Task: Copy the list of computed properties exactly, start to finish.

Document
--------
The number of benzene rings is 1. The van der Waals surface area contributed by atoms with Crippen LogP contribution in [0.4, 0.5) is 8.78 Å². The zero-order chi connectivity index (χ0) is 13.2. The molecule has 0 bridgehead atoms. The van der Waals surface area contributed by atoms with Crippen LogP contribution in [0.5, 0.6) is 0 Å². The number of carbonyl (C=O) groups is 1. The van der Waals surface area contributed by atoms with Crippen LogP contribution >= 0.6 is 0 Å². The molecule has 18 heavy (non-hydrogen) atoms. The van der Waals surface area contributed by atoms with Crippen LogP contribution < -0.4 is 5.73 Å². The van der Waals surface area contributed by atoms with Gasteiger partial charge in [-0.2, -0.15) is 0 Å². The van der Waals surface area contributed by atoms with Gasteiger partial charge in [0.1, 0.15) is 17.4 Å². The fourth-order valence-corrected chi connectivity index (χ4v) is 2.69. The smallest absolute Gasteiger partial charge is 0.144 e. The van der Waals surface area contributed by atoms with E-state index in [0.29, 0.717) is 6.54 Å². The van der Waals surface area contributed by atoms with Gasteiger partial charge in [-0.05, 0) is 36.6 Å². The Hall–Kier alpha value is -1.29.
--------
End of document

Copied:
The number of benzene rings is 1. The van der Waals surface area contributed by atoms with Crippen LogP contribution in [0.4, 0.5) is 8.78 Å². The zero-order chi connectivity index (χ0) is 13.2. The molecule has 0 bridgehead atoms. The van der Waals surface area contributed by atoms with Crippen LogP contribution in [0.5, 0.6) is 0 Å². The number of carbonyl (C=O) groups is 1. The van der Waals surface area contributed by atoms with Crippen LogP contribution >= 0.6 is 0 Å². The molecule has 18 heavy (non-hydrogen) atoms. The van der Waals surface area contributed by atoms with Crippen LogP contribution < -0.4 is 5.73 Å². The van der Waals surface area contributed by atoms with Gasteiger partial charge in [-0.2, -0.15) is 0 Å². The van der Waals surface area contributed by atoms with Gasteiger partial charge in [0.1, 0.15) is 17.4 Å². The fourth-order valence-corrected chi connectivity index (χ4v) is 2.69. The smallest absolute Gasteiger partial charge is 0.144 e. The van der Waals surface area contributed by atoms with E-state index in [0.29, 0.717) is 6.54 Å². The van der Waals surface area contributed by atoms with Gasteiger partial charge in [-0.05, 0) is 36.6 Å². The Hall–Kier alpha value is -1.29.